Tyrone Chambers is no stranger to the art of multitasking. With a full-time job, a start-up in the works, and multiple other projects and titles, he shed some light on how he achieves his many aspirations.
Chambers grew up in South London and graduated from university in 2015 in global business management. Since that time, just some of the jobs he has taken up include project management in the IT and finance space, operations and logistics for a music department, customer service and even freelance football writing. Chambers has also been involved in social action campaigns.
One such campaign is The Reach – Next Generation Summit, which, according to Chambers, partners with the largest companies across the world doing events through the U.K. that focus on empowering young girls aged 11 to around 15.
But throughout this time, Chambers has also been a musician, playing drums for the past 15 years in various bands and at his local church.
Relating to music, his full-time job is being a studio manager and head of events at The Box, a space for hire. The space is rented out for the creation of podcasts, video shoots and other creative projects. Chambers also indicated that the company plans to move into the live, intimate events space.
“We had our first event last month, which was a listening party that I produced,” said Chambers. “We’re looking to do more of those between sort of like the release parties, intimate concerts, as well as the video shoots, photo shoots, podcasts, etc.”
The Box provides a space for aspiring creatives to celebrate, produce, record, and perform their artistic work.
Chambers also works part-time building his company, Elevation Management. He hopes to make it his full-time responsibility. Starting it officially a few months before the pandemic, Chambers describes Elevation Management as “slowly burning.”
Through Elevation Management Chambers manages artists, one such being his friend, singer and songwriter WhenSheSpeaks.
“She was getting ready to go into music and she asked me if I could manage her. And we’ve been on this journey now about, December will make it 3 years.” … “She just released her EP last Friday, which has been amazing, the rollout and everything has been great.”
Chambers’ plan to get into the music and events space began 10 years ago and he said that his company has gone through “various iterations over the years.”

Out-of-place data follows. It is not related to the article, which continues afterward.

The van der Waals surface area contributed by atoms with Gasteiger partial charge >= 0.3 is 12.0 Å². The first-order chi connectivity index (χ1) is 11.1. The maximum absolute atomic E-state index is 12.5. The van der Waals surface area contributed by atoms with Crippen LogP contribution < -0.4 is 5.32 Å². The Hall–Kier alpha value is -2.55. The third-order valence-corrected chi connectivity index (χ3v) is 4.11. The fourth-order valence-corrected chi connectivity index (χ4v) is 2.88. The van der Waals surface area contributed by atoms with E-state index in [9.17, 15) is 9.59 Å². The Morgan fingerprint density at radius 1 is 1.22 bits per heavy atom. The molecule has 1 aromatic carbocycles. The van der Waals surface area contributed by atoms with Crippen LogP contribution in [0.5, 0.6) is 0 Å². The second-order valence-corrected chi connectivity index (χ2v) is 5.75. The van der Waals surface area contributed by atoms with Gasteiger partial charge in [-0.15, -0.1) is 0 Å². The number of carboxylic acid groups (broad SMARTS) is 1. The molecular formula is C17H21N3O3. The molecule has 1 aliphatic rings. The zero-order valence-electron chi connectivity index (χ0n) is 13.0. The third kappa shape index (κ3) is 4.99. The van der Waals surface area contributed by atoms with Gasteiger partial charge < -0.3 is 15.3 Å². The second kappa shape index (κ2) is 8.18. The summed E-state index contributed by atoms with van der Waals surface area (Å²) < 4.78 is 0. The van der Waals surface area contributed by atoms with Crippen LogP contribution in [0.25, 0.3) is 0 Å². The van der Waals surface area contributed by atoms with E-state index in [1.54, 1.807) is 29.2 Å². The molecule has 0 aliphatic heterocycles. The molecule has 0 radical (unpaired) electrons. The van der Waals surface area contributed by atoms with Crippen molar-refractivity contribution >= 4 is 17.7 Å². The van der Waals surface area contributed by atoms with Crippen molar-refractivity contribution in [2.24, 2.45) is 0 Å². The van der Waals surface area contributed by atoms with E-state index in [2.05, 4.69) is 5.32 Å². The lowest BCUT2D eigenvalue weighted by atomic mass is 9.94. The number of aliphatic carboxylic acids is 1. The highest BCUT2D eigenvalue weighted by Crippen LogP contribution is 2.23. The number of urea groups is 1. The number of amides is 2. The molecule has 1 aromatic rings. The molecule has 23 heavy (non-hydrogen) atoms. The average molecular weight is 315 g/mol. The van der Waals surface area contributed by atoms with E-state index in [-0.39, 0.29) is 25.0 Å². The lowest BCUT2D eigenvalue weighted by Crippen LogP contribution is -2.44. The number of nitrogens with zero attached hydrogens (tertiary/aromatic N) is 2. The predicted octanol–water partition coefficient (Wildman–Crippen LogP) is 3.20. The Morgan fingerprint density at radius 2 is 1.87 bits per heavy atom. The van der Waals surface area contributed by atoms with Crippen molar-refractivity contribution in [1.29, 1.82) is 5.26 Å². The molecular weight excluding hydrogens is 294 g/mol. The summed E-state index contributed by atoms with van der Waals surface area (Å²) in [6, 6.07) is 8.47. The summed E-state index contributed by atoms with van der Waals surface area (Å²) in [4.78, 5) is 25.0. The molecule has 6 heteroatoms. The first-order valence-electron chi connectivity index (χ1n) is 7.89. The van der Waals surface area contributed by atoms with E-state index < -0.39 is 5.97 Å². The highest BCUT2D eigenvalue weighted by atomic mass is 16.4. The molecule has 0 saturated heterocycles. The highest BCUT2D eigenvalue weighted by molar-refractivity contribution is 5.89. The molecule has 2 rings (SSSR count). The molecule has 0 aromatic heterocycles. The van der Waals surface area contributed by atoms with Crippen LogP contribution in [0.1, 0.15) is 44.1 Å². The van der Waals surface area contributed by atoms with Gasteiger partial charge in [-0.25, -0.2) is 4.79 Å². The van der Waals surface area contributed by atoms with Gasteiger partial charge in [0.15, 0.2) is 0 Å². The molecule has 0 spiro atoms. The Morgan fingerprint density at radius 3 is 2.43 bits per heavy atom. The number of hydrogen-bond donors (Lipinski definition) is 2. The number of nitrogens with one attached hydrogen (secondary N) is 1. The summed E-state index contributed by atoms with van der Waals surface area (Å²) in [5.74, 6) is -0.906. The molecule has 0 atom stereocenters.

When asked what kind of musicians he wanted to manage, he said he wanted to work in the R&B, neo soul space. Chambers emphasized that it is necessary for managers to give their artists creative freedom.
“No level of empowerment is generated as a result of micromanagement.”
When asked how he juggles multiple projects while still actively growing his start-up and being at a full-time job, Chambers came with no shortage of advice for those also looking to achieve their aspirations and be successful in any field.
To organize himself and the people that he works with, Chambers suggested having multiple email addresses tailored to each company or project.
“You can demarcate what people have what contact information, because if everyone has the same email for you, then it’s so easy for everything to be meshed into one.”
Chambers also noted that, people, especially people with start-ups should utilize the tools that they have at the time. He compared starting with little resources to the story of David and Goliath.
“You don’t have to have like, you know, the top of the top of range gear. You don’t have to have all the contacts you need in order to get started. That will come,” Chambers said. “Just start with what you have now. And as a result, just keep just being diligent in that which you started with. And then you’ll just see the growth”
Chambers also found value in playing the long game. “Don’t look for the short-term success when it comes to your life because there’s no one that’s going to be living your life more than you. You’re worth the long-term investment.”
He also discussed how individuals should be conscious of the people they surround themselves with and the importance of making sure that others aren’t the ones holding you up.
“You can have people believe in you but they can’t believe for you,” said Chambers. “Because at the end of the day, I can’t be doing more work for your dream.”
“If you’re looking for people to join you in what you’re looking to build, have a clear plan, have an idea as to what it is you want to build, what you want to create. And then as a result, the right people will come along with you. Where there’s ambiguity there’s going to be confusion.”
All of Chambers’ helpful tools and advice can be applied when pursuing any field, in the management industry and abroad. Especially for young entrepreneurs or aspiring artists, applying these tools can help alleviate the stress of juggling multiple projects while also having a clear vision for the future.
When asked about his own plans, Chambers described it as going to be “busy,” “loud” and possibly “violent,” he said jokingly.
“My twenties have really been a lot of sort of like finding myself,” said Chambers. “My thirties is literally just me try out new things.”
“I’m not going to be going with the grain. So I’m at peace with that now because I was always trying to you know,” … “Like coloring within the lines. But here’s the thing. If you really want to make impact, you’re gonna have to be different.”
By Jack Underhill, You Press Intern